YouTube is a wonderful thing. Need to know how to change the battery for your car’s key fob, or figure out the bass line for a Beatles tune? Look no further. You can watch cute cat videos all afternoon and still look like you’re working. And now you can watch Prime Minister Harper’s speeches livestreamed on YouTube.
According to the PM’s press release last week, “Canadians, especially younger Canadians, are no longer getting their news from just television, radio and print media.
“Social media is changing the way Canadians interact with politicians,” says the release. “It allows Canadians to have unfiltered and immediate access to information.”
Apparently politicians don’t want media “filtering” their information. Perhaps we do that occasionally. Back in the day, when we phoned a minister of agriculture and he actually called back, maybe we “filtered” the message by not quoting the whole conversation verbatim.
These days, getting a call back from a federal minister is a fond memory. Most of the time, we’re calling for facts, clarification and the minister’s comment, not to uncover the latest scandal. But you must put in the call through a ministerial assistant, who with all due respect, is probably a young appointment from the party faithful and knows little about farm issues. After your question has been filtered by the assistant, you receive an email response which gives you the minister’s quote for use in the story. Or what someone says should be the quote, and that’s not necessarily the minister. So much for “unfiltered and immediate.”
It would be one thing if this sham of direct access were confined to the politicians. It’s been a steady process which began before the current government, but has now spread into the Public Service. Agriculture Canada staff are not allowed to talk about their work without first checking with communications staff in Ottawa. We’re phoning to ask about wheat varieties and tillage practices for heaven’s sake, not the scientist’s opinion on the war in Afghanistan.
Even more annoying is how the Harper government likes to appeal to the public tendency to assume the civil service is underworked, overpaid and inefficient. If that’s true, and the government is looking to improve things, it might try ending the atmosphere of fear which causes civil servants to cover their butts six ways from Sunday.
We’ll avoid names to spare the unfortunate employees involved, but on Feb. 22 one of our reporters called a government department for clarification of data posted on its website.
On Mar. 2 he received an email which said, “No conclusions could be drawn from the data set.” The attached document indicated that this message had been approved by a program specialist on Feb. 26, an acting national manager on Feb. 26, a program manager on Mar. 1, and an associate executive director Mar. 1.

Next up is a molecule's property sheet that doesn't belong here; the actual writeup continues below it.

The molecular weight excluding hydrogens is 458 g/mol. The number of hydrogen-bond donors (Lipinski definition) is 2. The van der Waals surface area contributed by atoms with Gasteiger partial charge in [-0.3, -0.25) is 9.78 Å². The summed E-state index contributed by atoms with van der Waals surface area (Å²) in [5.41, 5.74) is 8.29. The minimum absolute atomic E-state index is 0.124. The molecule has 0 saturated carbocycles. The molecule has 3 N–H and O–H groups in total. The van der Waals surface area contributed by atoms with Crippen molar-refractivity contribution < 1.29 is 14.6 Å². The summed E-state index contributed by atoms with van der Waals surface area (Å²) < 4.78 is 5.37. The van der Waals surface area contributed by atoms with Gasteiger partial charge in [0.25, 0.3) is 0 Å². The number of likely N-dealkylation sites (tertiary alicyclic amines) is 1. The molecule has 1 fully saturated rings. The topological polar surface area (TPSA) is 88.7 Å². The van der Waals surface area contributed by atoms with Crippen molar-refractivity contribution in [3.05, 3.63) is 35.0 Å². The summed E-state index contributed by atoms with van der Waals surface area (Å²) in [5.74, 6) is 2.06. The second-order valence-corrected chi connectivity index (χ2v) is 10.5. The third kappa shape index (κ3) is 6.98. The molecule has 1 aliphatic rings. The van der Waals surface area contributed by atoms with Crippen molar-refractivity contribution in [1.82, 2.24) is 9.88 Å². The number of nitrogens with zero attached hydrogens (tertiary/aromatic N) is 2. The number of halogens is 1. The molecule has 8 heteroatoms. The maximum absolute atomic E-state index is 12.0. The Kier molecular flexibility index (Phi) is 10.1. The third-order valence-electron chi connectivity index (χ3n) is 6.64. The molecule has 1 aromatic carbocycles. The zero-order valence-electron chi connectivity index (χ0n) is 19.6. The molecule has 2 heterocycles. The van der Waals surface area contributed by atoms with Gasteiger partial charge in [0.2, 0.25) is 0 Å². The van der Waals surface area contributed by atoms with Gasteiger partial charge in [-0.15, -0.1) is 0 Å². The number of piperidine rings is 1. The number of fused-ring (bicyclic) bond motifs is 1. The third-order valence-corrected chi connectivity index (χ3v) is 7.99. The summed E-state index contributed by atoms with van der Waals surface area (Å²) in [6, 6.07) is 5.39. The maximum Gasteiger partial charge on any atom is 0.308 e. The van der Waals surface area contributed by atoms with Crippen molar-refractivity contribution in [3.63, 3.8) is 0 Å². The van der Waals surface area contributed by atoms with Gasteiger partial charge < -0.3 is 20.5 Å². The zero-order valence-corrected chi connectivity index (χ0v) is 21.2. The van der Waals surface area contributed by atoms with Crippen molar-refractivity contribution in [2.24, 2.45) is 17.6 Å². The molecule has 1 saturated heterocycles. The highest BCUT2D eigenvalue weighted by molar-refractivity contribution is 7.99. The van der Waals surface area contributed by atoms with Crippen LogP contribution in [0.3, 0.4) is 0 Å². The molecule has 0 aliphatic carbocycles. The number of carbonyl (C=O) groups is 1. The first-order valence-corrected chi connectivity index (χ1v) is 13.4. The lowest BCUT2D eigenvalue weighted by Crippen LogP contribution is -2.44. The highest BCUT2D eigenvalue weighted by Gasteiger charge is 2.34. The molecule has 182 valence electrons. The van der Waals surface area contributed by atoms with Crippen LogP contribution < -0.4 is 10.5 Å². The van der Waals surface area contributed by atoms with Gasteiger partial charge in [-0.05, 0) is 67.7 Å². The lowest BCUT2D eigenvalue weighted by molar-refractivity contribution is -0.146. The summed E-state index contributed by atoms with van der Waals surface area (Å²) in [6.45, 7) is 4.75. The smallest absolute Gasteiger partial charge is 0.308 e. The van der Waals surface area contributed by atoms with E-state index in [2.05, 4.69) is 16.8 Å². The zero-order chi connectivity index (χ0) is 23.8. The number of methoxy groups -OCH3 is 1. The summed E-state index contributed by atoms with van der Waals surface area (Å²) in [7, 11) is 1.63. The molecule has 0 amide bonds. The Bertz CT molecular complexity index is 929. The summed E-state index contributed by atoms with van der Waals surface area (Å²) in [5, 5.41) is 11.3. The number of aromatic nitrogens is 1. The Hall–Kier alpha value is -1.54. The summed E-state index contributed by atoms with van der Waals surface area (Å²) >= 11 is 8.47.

So much for “unfiltered and immediate access.”
These individuals aren’t going to work every day and figuring out how to create a bureaucratic tangle. They want to do a good job, but they’re working in an atmosphere where direct action and individual initiative are not tolerated. The responsibility for that lies with the politicians, who have no business interfering with access to information from the “Public Service.” There’s a reason for that name.
It wouldn’t be quite so bad if it were the politicians themselves doing all this meddling. It’s not. Individual MPs and even cabinet ministers operate under the same reign of terror, run by a shadowy bunch of political assistants directed by the prime minister’s office. They’re the ones writing the prime minister’s “unfiltered” speeches on YouTube. As for the claim that “Social media is changing the way Canadians interact with politicians,” they’ve got that right. Do you really think that Mr. Harper is updating his own Facebook page?
And why this is called “social media” is a mystery; “anti-social” would be more appropriate, given the nasty, bitter and frequently obscene tone of the back-and-forth remarks on political Facebook pages. It’s disturbing that those participating actually believe they’re influencing politicians. In reality it’s just a way for politicians to allow the citizens to let off steam. Or worse, to steam them up about imaginary issues, rather than having them “filtered” by media checking the facts.
In George Orwell’s novel 1984, about a totalitarian state ruled by “Big Brother,” the citizens are trained to go into a rage at a daily two-minute speech by a fictional enemy of the state. The subject is freedom of the press, and the speech is delivered by a “telescreen,” a two-way device to keep citizens under constant surveillance.
This is getting a little too close for comfort. Let’s leave YouTube for cute cat videos and Facebook for staying in touch with high-school friends. They may create the illusion that they’re a way to influence politicians, but in reality they’re a much better way for politicians to influence – and keep track of – you. [email protected]